If you’ve recently purchased a rental property with your self-directed IRA, then you probably have an important question on your mind:
Should I self-manage my IRA property, or hire a property manager?
The truth is, this is an ongoing question with no easy answer. Your decision should be based on several different factors, including the time and skills you possess for property management, your budgeting goals, and the type of control you desire over your property.
There are advantages to either self-managing or hiring a professional property manager. On one hand, you can exercise more control and potentially save money by self-managing. On the other, you can offload the work of managing your rental to a professional, and keep yourself fully at arm’s length from your IRA investment.
Managing your IRA property isn’t the same as managing a personally owned rental. With a self-directed IRA rental there are specific IRS rules that limit how you are allowed to interact with your rental’s upkeep and management.
Let’s explore important differences between self-managing your IRA property and hiring a property manager, and how you can decide which option is best for you.
What is the Role of a Property Manager?
A big part of making the decision between self-managing your IRA property and choosing a property manager comes down to having a realistic understanding of the role of a property manager, and deciding if you are the best person to fill that role.
On a high-level, the role of a property manager includes the following responsibilities:
- Setting rent rates
- Marketing your rental property
- Vetting new tenants
- Collecting rent
- Hiring contractors for any maintenance issues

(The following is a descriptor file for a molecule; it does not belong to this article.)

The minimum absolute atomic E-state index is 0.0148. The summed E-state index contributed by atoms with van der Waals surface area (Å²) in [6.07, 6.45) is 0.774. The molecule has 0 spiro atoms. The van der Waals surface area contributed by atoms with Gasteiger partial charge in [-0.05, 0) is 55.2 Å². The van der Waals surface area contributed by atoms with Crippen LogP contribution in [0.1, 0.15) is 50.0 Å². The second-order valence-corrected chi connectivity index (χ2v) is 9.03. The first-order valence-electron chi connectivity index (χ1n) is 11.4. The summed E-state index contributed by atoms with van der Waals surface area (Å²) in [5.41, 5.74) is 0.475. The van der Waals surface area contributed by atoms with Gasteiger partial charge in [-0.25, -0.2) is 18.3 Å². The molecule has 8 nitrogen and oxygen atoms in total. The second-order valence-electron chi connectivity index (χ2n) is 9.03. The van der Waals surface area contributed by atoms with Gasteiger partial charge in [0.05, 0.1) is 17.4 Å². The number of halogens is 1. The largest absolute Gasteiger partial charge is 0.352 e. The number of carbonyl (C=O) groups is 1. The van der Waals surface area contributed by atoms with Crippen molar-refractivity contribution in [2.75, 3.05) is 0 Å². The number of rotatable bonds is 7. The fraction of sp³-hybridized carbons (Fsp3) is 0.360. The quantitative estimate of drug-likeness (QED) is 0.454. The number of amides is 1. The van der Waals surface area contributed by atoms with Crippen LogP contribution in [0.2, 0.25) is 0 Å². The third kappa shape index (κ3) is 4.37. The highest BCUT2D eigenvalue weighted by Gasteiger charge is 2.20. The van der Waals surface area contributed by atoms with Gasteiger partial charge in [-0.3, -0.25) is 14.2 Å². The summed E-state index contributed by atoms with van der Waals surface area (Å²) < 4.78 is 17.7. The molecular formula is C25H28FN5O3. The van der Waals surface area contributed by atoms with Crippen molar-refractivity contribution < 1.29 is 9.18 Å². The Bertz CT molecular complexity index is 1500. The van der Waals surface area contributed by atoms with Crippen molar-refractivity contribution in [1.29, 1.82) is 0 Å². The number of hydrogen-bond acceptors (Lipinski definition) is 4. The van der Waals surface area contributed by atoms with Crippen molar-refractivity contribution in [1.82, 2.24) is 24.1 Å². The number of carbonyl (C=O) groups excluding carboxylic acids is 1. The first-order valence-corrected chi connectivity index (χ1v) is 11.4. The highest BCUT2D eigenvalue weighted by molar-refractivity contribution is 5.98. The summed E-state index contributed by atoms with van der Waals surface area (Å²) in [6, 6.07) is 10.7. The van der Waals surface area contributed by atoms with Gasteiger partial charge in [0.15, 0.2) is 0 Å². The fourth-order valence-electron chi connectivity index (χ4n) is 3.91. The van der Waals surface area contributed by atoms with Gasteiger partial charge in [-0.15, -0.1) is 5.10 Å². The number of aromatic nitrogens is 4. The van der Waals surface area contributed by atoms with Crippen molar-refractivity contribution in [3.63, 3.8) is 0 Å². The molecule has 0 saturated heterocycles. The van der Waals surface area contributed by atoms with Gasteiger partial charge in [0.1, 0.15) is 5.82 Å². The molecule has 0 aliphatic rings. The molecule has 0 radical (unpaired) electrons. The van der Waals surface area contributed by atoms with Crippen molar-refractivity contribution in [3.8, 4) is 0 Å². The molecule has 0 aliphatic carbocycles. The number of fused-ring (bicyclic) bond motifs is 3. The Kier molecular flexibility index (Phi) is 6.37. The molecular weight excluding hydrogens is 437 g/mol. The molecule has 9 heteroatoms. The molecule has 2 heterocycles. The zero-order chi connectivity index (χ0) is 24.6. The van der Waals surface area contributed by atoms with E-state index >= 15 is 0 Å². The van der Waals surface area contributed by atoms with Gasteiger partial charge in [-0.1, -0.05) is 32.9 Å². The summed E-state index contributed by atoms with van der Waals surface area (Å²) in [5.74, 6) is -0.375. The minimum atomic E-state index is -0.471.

- Managing move-outs and evictions
Self-Managing Your IRA Property
When you choose to self-manage your IRA property, you have full control, but also full responsibility.
Rather than rely on a property manager to implement their own procedures regarding vetting renters, gathering rent, evicting tenants and more, you can directly handle these various facets of tenant management.
Self-managing your property also means the potential to save money on the cost of a property manager by handling all administrative tasks yourself.
However, you’ll need to make sure you stay in-step with important IRS rules regarding your interaction with your IRA property.
Hiring a Property Manager for Your IRA Rental Property
When you hire a property manager, you’re bringing in specialized experience to help ensure high-quality management of your property and tenant relations
With a professional property manager, you also receive a built-in infrastructure for managing leases, rents, evictions and more.
Although a property manager comes with a price, you can offload the time, energy and headaches it can take to manage your rental property yourself.
However, you need to be sure to identify a quality property manager. There are many less-than-stellar property managers in the field, and choosing the wrong one can create exposure to the risk of compliance violations, bad tenants, and fraud.
Making sure you take time to properly vet any potential property manager will protect you, your property, your tenants, and your IRA.
How Much Do I Save if I Manage My IRA Property?
One of the key reasons many investors choose to self-manage their IRA property is the perceived cost savings associated with eliminating property management fees.